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The last days of April and the beginning days of May are days of memory and remembrance here in Israel. The last Monday in May is Memorial Day in the United States. Official days of remembrance are the feeble attempts of nations and governments to somehow strengthen and revitalize national memory. They recall for us difficult times, great human sacrifice and always attempt to teach a lesson from previous generations to the next.

The problem with these days is that they are all formalized, run by committees and usually not that meaningful to the general populace, which only use them as a well anticipated day off from work. Because of this, much of the purpose of the days of remembrance and memory is lost in the barbecue and the beach. But one should not be too cynical about the value of these days of memory because without them there would be no background to our current lives and little understanding of the issues that we face.
It is obvious to all, even after more than seventy years have passed, that the events of World War II and the Holocaust still haunt us. They not only trouble the Jewish people, its primary victim, but they disturb the world generally and provoke uncertainty, fear, hatred and controversy.
The Holocaust deniers are, in reality, only trying to get rid of this ghost that haunts civilization till today. But, as the current world situation shows us, the possibility for genocide, Holocaust and brazen inhumanity still remains part of our national and personal lives. Memorializing the Holocaust with a day of observance only intensifies the presence of this disturbing memory that gives our generation no peace or respite.
The day commemorating the founding of the State of Israel sixty-eight years ago, represents to me not so much what occurred but what it prevented from occurring. Having lived through the last half of the 1940s I clearly remember how desperate the situation of the Jewish people the world over was at that time. No one was optimistic about our future. All of the wise savants predicted the conquest of then Palestine by the invading armies and Arab militia.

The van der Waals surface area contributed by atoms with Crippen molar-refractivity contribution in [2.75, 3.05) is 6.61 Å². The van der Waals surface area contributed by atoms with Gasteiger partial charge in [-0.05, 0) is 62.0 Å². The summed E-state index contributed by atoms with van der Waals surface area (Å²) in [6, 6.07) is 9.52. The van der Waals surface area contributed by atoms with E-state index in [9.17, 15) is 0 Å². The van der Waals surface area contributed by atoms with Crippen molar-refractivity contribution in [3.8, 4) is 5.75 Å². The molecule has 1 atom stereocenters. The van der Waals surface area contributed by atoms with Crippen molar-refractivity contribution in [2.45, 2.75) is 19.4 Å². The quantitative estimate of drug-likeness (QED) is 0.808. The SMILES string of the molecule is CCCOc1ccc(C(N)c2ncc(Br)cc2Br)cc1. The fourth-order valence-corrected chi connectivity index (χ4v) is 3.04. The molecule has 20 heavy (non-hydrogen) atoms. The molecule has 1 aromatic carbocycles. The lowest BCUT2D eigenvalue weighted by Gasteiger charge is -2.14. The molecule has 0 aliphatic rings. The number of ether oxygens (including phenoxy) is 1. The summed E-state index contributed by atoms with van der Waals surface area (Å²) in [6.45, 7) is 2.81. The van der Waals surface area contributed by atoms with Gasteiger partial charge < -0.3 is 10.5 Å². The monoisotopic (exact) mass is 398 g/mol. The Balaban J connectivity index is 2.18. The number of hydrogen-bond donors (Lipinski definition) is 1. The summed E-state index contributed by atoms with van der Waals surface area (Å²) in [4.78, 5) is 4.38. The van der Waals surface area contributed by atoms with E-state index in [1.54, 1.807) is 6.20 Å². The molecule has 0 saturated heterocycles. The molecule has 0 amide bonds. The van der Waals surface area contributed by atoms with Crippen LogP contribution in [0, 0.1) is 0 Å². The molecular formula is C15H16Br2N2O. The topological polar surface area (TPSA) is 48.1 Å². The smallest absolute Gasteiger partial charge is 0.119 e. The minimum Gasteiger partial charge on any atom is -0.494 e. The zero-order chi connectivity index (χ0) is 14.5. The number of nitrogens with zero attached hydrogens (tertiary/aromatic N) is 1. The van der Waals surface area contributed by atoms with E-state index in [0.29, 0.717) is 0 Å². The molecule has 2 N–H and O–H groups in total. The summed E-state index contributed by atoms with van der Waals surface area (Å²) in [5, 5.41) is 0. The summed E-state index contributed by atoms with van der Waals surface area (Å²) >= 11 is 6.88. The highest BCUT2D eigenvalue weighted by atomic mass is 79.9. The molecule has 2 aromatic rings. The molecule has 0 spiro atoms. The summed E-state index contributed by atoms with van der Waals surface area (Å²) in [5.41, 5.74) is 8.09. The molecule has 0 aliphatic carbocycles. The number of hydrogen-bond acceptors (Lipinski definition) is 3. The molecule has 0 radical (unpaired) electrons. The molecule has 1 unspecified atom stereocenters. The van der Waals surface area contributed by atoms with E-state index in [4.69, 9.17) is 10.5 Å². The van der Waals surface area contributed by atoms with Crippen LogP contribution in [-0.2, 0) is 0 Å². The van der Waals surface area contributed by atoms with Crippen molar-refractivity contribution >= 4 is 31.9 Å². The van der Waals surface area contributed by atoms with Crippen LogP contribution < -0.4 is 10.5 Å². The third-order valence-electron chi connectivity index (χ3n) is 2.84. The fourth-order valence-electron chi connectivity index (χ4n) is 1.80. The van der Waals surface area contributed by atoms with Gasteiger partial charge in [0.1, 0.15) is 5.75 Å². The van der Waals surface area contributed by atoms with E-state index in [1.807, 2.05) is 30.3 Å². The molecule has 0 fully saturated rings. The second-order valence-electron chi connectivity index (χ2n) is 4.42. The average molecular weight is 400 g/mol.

Today there are many that say that it was a foregone conclusion that Israel would survive and win its war of independence. But many times these statements are written not only in perfect hindsight but also with an intended agenda attached to them.
In May 1948 when I was a young student in Chicago, our fears were palpable and our hopes very limited as to the fate of our people then fighting for their lives in the new state of Israel. To those who were not alive at that time, Israel Independence Day is a day of celebration and leisure. But to those of us who were present on the original first Israel Independence Day it remains a day of wonder and joyful surprise. Israel became the driving force in the Jewish world, the center of Torah and Judaism, and in its own way, a glimmer of light unto the nations of the world. Without it, I hazard to say, the Jewish world today would be far smaller, far weaker, far more secular and in greater danger of survival.
The road has not been easy and the cost very dear…..and the butcher still demands payment on a regular basis throughout the Jewish world. Nevertheless, we have every cause for optimism. These days of remembrance reminds us not only of the dangers through which we have passed but also of the fortitude and determination of the Jewish people to survive and prosper.
I have often pointed out that throughout human history there have been no great national comebacks. Rome will never again be an empire, nor will Great Britain rule over a quarter of the globe’s surface again.  History’s inexorable rule has been that gone is gone. 
These days of remembrance remind us of our exceptionalism as a people. We have come back in a fashion so remarkable that it truly staggers the imagination.  The Holocaust haunts us but it has not destroyed us. Much of Russian Jewry escaped to better lives and better times and places. Anti-Semitism and anti-Israel rhetoric abounds but in no way does this inhibit the growth of the Jewish people and the State of Israel.  These are important things to remember and contemplate during this period of national memory. These realizations will stand us in a very good stead as we continue on our future path of growth, accomplishment and holiness.
Shabbat shalom
Berel Wein

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